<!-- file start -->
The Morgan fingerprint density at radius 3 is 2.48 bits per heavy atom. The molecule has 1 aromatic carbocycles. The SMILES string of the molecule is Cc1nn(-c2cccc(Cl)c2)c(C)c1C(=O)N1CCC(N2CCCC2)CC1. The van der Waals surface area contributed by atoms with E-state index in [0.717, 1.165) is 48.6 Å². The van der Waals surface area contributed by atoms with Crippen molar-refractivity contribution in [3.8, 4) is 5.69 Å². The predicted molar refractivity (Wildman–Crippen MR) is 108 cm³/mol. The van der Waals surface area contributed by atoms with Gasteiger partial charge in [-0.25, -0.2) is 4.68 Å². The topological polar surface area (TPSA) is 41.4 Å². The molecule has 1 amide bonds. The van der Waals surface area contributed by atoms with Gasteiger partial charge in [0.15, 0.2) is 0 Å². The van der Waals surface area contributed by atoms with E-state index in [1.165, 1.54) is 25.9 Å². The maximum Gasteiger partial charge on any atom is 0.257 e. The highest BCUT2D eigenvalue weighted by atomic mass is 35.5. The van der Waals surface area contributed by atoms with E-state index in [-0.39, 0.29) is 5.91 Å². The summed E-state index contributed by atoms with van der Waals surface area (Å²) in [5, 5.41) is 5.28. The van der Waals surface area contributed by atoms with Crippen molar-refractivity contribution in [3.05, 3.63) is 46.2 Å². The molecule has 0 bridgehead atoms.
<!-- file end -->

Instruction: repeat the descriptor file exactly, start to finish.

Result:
The Morgan fingerprint density at radius 3 is 2.48 bits per heavy atom. The molecule has 1 aromatic carbocycles. The SMILES string of the molecule is Cc1nn(-c2cccc(Cl)c2)c(C)c1C(=O)N1CCC(N2CCCC2)CC1. The van der Waals surface area contributed by atoms with E-state index in [0.717, 1.165) is 48.6 Å². The van der Waals surface area contributed by atoms with Crippen molar-refractivity contribution in [3.8, 4) is 5.69 Å². The predicted molar refractivity (Wildman–Crippen MR) is 108 cm³/mol. The van der Waals surface area contributed by atoms with Gasteiger partial charge in [-0.25, -0.2) is 4.68 Å². The topological polar surface area (TPSA) is 41.4 Å². The molecule has 1 amide bonds. The van der Waals surface area contributed by atoms with Gasteiger partial charge in [0.15, 0.2) is 0 Å². The van der Waals surface area contributed by atoms with E-state index in [1.165, 1.54) is 25.9 Å². The maximum Gasteiger partial charge on any atom is 0.257 e. The highest BCUT2D eigenvalue weighted by atomic mass is 35.5. The van der Waals surface area contributed by atoms with E-state index in [-0.39, 0.29) is 5.91 Å². The summed E-state index contributed by atoms with van der Waals surface area (Å²) in [5, 5.41) is 5.28. The van der Waals surface area contributed by atoms with Crippen molar-refractivity contribution in [3.05, 3.63) is 46.2 Å². The molecule has 0 bridgehead atoms.